The province of Nueva Vizcaya, named after the people living in the coast of Mar de Vizcaine in Spain, was in the beginning of the 19th century part of the vast "Territorio de Missiones" of the Spanish controlled government of Cagayan. The territory covered the eastern half of the Northern Luzon from Nueva Vizcaya to Aparri, including the Batanes Islands.
On May 24, 1839, Governor-General Luis Lardizaval upon the advice of the Alcalde Mayor of Cagayan issued an order creating Nueva Vizcaya into a separate politico-military province. The order was approved by the King of Spain through a Degree on April 10, 1941. Gov Pedro Menchaca was the first appointed politico-military governor of the new province. The Spanish sovereignty ceased upon the arrival of the Philippine Revolutionary forces in Bayombong on August 1898.
The province had its first taste of civil government in 1902 when it was organized by the Philippine commission. The present territory of Nueva Vizcaya was the result of changes emanating from the formal creation of the province of Isabela in May 1865, wherein a great portion of its northern territory was ceded to the new-born province. The organization in 1908 of the province of Ifugao further reduced the area of Nueva Vizcaya which was forced to give up its northwest territory. The survey executed by the Bureau of Lands in 1914 further caused the diminution of its area and reduce again upon the enactment of the Administrative Code in 1917. Even with these slices of land given away to new and emerging territories, the province of Nueva Vizcaya still held a wide territory. But again in 1971, with the passage of RP act no 6392, Quirino, which was then a subprovince of Nueva Vizcaya was separated from its mother province and made into a regular province.
Since its birth as a province its history could still be reflected from the culture and customs of the early settlers which included the Ilongots, Igorots, Ifugaos, Isinais, and the Gaddangs. The influx of civilization and infusion of modern technology to the life steam of its province induced many immigrants from the adjacent provinces primarily the Ilocanos, Tagalog, Pangasinanses, Kapampangan, etc to migrate to this province. The conglomeration of many people from the province is a recognition of the province's vast and unexplored potentials.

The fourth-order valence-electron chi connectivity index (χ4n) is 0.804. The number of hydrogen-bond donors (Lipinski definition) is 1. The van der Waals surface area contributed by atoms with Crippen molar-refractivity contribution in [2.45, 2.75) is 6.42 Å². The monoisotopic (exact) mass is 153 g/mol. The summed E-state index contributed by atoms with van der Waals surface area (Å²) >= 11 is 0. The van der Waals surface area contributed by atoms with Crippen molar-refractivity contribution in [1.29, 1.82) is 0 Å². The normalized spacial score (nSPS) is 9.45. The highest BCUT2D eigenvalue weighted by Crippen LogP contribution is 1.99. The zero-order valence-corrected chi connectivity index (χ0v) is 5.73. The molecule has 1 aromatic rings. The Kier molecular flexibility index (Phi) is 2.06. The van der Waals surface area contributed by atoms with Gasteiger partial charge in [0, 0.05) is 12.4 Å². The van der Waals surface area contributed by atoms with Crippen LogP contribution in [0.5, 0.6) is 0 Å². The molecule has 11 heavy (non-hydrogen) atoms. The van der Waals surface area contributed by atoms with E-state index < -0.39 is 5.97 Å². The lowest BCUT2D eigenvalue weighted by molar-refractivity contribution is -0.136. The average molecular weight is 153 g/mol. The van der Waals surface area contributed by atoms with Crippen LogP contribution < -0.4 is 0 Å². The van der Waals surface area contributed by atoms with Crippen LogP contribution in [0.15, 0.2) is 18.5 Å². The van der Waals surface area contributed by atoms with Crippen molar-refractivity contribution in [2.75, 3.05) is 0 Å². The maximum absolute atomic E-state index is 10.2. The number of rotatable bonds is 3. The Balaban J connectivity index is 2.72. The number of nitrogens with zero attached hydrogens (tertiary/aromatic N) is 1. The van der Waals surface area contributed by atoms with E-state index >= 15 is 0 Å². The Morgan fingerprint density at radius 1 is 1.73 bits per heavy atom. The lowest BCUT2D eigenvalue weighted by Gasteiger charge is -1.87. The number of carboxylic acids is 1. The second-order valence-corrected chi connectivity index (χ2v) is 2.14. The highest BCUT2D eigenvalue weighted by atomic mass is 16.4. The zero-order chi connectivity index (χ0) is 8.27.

Its remarkable progress, after 158 years since its establishment, could be attributed to the unity and resourcefulness of the Novo Vizcayanos who are culturally diverse bit with a unified purpose. Of the total population, a cultural research foundation shows that 52% can speak Filipino and 47% English language; 63% claim Iloko as their mother tongue; 10% Ifugao; 7% Tagalog; 4% Ibaloi; 2% Gaddang, 2% Isinai; 1% plus Kankana-ey; and 1% Bugkalot (Ilongot); Iloko dialect is considered the "Lingua Franka!" in the province because it is primarily spoken in all municipalities except Ambaguio, Castaneda, Kasibu and Kayapa where Kankana-ey, Ibaloi, Kalanguya (Kalahan) and Bugkalot are the dominant dialects.
Nueva Vizcaya, which is in upgraded from a third class to a second class province, has indeed metamorphosed from a once-sleepy but pristine territory to a fast-developing province-socially culturally, and economically.
In a valley where there's peace
where people praise the country's
Lie the rolling plains and
hills so blest
where everyone enjoys the
behold the fields with all the
The teeming trees crowning the<img src
Winding Magat and Salinas Spring
That is our Vizcaya Home.
We sons and daughters of Vizcaya
Shall forever be noble and freee
Dedicate our lives for Vizcaya
Loyal we shall ever be
We love thy banner Oh Vizcaya
We give thee our hearst and hands
All together we sing the splendor
Of our land of our beloved